There is one important thing I need to get out of the way. And I blame this on my indolent contemporaries for having to say it, but because a solo artist is female, and it goes without saying owns a vagina, it therefore is not a requirement that they must be lumped in with this newfangled wave of solo artists who are successfully breaking through into the public consciousness and just happen to be female. All mentions of La Roux, Catherine AD, Little Boots, St. Vincent, Lily Allen, Bats for Lashes, Lady Gaga, Florence and the Machine et al shall from this moment on be tucked away in a nice little box marked XX.
So let’s wander fleet footed through the dandelions and daffodils, dip our innocent toes into idyllic ponds and journey into the world of Alessi Laurent-Marke, a willowy voiced 18-year-old from London. Only not from London the hectic Modern Metropolis, but a bygone London, the kind of London that was the muse of Blake and Wordsworth.
What powers and enchants the listener are Alessi’s distinct vocals, ‘Over The Hill’ floats head in the clouds, light acoustic strums lope under purposeful Carroll-esque adulterous storytelling. The crisp production throughout the record irons away any inconsistencies allowing Elysian Fields of breathing space.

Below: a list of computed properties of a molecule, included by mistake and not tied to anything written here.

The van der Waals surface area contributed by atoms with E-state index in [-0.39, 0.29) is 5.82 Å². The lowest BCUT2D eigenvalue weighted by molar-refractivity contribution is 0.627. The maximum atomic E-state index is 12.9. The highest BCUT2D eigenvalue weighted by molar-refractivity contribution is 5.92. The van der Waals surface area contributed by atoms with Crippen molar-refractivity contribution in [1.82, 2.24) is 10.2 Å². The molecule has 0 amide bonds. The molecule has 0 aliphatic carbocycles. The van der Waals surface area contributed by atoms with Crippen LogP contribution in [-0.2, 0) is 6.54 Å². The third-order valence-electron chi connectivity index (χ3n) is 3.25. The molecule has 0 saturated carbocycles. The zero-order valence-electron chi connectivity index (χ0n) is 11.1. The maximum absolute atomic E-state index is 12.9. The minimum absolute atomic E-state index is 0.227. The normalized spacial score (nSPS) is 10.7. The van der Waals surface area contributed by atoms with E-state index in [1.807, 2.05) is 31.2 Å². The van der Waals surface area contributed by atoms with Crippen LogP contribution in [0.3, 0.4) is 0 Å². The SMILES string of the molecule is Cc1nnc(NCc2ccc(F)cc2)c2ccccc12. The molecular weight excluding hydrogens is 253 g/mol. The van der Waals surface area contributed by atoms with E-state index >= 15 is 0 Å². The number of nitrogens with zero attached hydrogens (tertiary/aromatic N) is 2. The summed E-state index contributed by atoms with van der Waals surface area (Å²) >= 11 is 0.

Ok, before I twaddle away on a gust of hyperbole, the airiness does at times make you drift off, and not to a good place, but to the kind of dumb slumber that leaves a snail trail of drool hanging free from your bottom lip. For all its Narnian orchestration, 'Constellations’ don’t half make you feel tired.
Her voice, the cold confessions that echo in the empty church, wobbles over timid strings on ‘Woman’. Short and poignant. But you wonder, what exactly is Alessi telling us? It feels strange not to be privy to blunt social observation. It’s like opening up a hand-crafted mahogany jewellery box and getting hypnotized by the little plastic ballerina that spins to a multitude of question marks.
Hang on. It’s just come to me. During those vocal afflictions that get a little OTT on ‘Hummingbird’, her cords flapping like the aforementioned birds wings; Alessi reminds me of that chick that was on the X-Factor last year, the one that walked around in bare feet and absolutely murdered Coldplay’s ‘Yellow’. What was her name again? Not to come down on Alessi too much but the wistful bleating at times tips over the sides every now and then, spoiling a couple of songs. However wearisome, such instances are infrequent; the haunting moments tend to clutch and thankfully she can take you on a long, yearning countryside journey on penultimate track ‘Glendora’ without your feet getting blisters.
Notes From The Treehouse is a confident debut that strides with a certain class. Containing songs that are destined to go down well in intimate settings, as well just before the sun sets on a summer festival side stage; Alessi needs to be wary not to suffocate her audience because the pacing of the album though steady and effortless makes for a fatigued listen. But there are moments of brilliance that are most encouraging.
7Richard Wink's Score